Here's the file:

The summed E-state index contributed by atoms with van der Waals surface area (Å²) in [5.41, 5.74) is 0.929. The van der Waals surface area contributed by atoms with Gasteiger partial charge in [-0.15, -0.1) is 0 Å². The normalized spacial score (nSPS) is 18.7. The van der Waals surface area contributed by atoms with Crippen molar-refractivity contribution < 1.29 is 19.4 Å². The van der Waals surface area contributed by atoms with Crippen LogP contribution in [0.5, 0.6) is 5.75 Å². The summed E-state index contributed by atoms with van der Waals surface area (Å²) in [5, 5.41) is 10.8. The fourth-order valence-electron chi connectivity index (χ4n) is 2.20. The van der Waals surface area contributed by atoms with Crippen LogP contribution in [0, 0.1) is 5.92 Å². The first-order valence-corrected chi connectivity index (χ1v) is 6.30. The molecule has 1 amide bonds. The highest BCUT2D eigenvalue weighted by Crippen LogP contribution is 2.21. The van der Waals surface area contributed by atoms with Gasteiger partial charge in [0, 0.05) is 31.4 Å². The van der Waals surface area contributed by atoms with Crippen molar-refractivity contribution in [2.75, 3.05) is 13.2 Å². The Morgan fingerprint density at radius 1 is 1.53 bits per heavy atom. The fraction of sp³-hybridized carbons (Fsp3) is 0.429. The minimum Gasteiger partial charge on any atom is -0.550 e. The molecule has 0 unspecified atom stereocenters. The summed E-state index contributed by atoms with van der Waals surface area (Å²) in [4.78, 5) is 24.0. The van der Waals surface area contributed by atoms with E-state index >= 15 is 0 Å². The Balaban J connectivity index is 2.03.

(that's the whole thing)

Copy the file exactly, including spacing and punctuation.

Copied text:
The summed E-state index contributed by atoms with van der Waals surface area (Å²) in [5.41, 5.74) is 0.929. The van der Waals surface area contributed by atoms with Gasteiger partial charge in [-0.15, -0.1) is 0 Å². The normalized spacial score (nSPS) is 18.7. The van der Waals surface area contributed by atoms with Crippen molar-refractivity contribution < 1.29 is 19.4 Å². The van der Waals surface area contributed by atoms with Crippen LogP contribution in [0.5, 0.6) is 5.75 Å². The summed E-state index contributed by atoms with van der Waals surface area (Å²) in [5, 5.41) is 10.8. The fourth-order valence-electron chi connectivity index (χ4n) is 2.20. The van der Waals surface area contributed by atoms with Crippen LogP contribution in [0, 0.1) is 5.92 Å². The first-order valence-corrected chi connectivity index (χ1v) is 6.30. The molecule has 1 amide bonds. The highest BCUT2D eigenvalue weighted by Crippen LogP contribution is 2.21. The van der Waals surface area contributed by atoms with Gasteiger partial charge in [0, 0.05) is 31.4 Å². The van der Waals surface area contributed by atoms with Crippen molar-refractivity contribution in [2.75, 3.05) is 13.2 Å². The Morgan fingerprint density at radius 1 is 1.53 bits per heavy atom. The fraction of sp³-hybridized carbons (Fsp3) is 0.429. The minimum Gasteiger partial charge on any atom is -0.550 e. The molecule has 0 unspecified atom stereocenters. The summed E-state index contributed by atoms with van der Waals surface area (Å²) in [4.78, 5) is 24.0. The van der Waals surface area contributed by atoms with E-state index >= 15 is 0 Å². The Balaban J connectivity index is 2.03.